The College of General Studies' Bachelor in Legal Studies was ranked number one in an article titled “The 25 Best Bachelor in Legal Studies Degree Programs” by TheBestSchools.org.
TheBestSchools.org selected Pitt’s program based on several weighted factors, including academic excellence, course offerings, faculty strengths, and reputation, including reputation for online degree programs.
To learn more, schedule a preadmission counseling appointment with Director of Recruitment and Enrollment by calling 412-624-6600. Request more information today!
The legal studies major is an interdisciplinary course of study that combines the theories and methods of several social science disciplines with law. The major is intended to develop an understanding of the nature, content, and operation of American law and legal institutions.
Courses in legal studies provide a background for graduate work in administration of justice, business, legal studies, and law as well as work in law-related fields like insurance, social security, and social services. The courses also prepare students for careers in the following settings:
Students must earn a minimum of 120 credits for the Bachelor of Arts degree with a major in legal studies. Of this total, 30 credits make up the major, which is satisfied by taking courses to complete the core requirements, legal studies electives, and outside electives. Below is an outline of these major course requirements. The remaining credits required for the degree are outlined on the Requirements for the Bachelor’s Degree information sheet. Some legal studies courses fulfill the College of General Studies social sciences curriculum requirements. See the current time schedule of classes for specific information.
|LEGLST 0080||Introduction to Legal Studies||3|
|Choose one of the following:|
|LEGLST 1210||Law and Politics||3|
|PS 1213||Law and Politics||3|
Choose six courses:
|Course Number ||Title||Credits|
|LEGLST 0020||Public Law and Moral Reasoning||3|
|LEGLST 1140||Introduction to Criminal Law||3|
|LEGLST 1141||Introduction to Criminal Procedure||3|
|LEGLST 1150||Lawyers and the Legal Profession||3|
|LEGLST 1152||Legal Issues in Public Service||3|
|LEGLST 1155||Law and Social Change||3|
|LEGLST 1230||Psychology and the Law||3|
|LEGLST 1260||Law, Literature, and Cinema||3|
|LEGLST 1261||Language and the Law||3|
|LEGLST 1315||Sex, Law, and Marriage||3|
|LEGLST 1318||Separation, Divorce, and Custody||3|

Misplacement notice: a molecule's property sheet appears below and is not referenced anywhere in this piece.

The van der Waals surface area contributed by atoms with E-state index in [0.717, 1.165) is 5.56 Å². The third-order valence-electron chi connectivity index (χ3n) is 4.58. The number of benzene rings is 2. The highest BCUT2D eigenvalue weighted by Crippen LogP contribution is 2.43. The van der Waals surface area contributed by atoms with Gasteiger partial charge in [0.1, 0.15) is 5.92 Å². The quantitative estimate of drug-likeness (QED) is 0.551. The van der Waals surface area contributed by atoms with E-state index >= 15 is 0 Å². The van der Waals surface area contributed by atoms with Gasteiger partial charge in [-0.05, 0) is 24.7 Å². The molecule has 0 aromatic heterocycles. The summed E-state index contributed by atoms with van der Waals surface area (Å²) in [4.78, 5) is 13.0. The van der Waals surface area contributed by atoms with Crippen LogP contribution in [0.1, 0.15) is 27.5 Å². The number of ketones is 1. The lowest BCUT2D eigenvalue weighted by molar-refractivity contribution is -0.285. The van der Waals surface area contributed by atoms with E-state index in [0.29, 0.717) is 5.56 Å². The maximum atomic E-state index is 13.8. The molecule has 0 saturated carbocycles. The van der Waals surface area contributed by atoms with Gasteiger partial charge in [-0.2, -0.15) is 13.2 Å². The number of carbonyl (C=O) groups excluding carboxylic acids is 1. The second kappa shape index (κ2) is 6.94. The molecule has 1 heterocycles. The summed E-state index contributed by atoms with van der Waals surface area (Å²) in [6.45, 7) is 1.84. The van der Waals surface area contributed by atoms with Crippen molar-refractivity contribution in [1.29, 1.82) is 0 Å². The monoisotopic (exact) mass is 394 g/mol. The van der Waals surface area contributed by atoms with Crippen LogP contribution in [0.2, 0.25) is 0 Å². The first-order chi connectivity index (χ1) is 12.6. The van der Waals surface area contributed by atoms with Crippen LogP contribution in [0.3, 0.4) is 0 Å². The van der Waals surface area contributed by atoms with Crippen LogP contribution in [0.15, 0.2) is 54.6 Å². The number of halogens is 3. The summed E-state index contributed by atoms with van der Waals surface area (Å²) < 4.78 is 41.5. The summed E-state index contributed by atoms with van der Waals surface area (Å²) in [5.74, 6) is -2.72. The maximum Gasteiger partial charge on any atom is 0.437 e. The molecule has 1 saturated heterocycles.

|LEGLST 1320||Law and Environment||3|
|LEGLST 1325||Consumer Law||3|
|LEGLST 1326||Globalization and Law||3|
|LEGLST 1327||International Law||3|
|LEGLST 1330||Law and Business Corporations||3|
|LEGLST 1340||Introduction to Civil Rights||3|
|LEGLST 1345||Emerging Technologies and the Law||3|
|LEGLST 1355||Emerging Issues in Legal and Social Policy||3|
|LEGLST 1410||Introduction to Legal Research||3|
|LEGLST 1430||Trial Advocacy 1 (Honors)||3|
|LEGLST 1435||Trial Advocacy 2 (Honors)||3|
|LEGLST 1900||Preservice Internship||1 - 6|
|LEGLST 1901||Independent Study||1 - 6|
Choose two courses:
The final degree requirement is completion of six credits (two courses) from a list of approved electives outside of legal studies. The following represents approved courses from various departments:
|ADMJ 0100||Society and the Law||3|
|ADMJ 0500||Introduction to Administration of Justice||3|
|ADMJ 1220||Deviance and the Law||3|
|ADMJ 1450||Critical Issues in Criminal Justice||3|
|COMMRC 1114||Freedom of Speech and the Press||3|
|ENGCMP 0410||Writing in the Legal Professions||3|
|HIST 1190||Medieval Government and Society||3|
|HIST 1191||English Origins of American Law||3|
|HIST 1690||American Legal History||3|
|PHIL 1390||Philosophy of Law||3|
|PS 1211||The Legislative Process||3|
|PS 1614||Theory of Justice (Honors)||3|
|PSY 0182||Law and Social Psychology||3|
|PUBSRV 1305||Health, Law, and Ethics||3|
|SOC 0471||Deviance and Social Control||3|
Students interested in a minor, rather than a major, in legal studies should check with their academic advisor.
Requirements are subject to change. Check with an academic advisor before registering.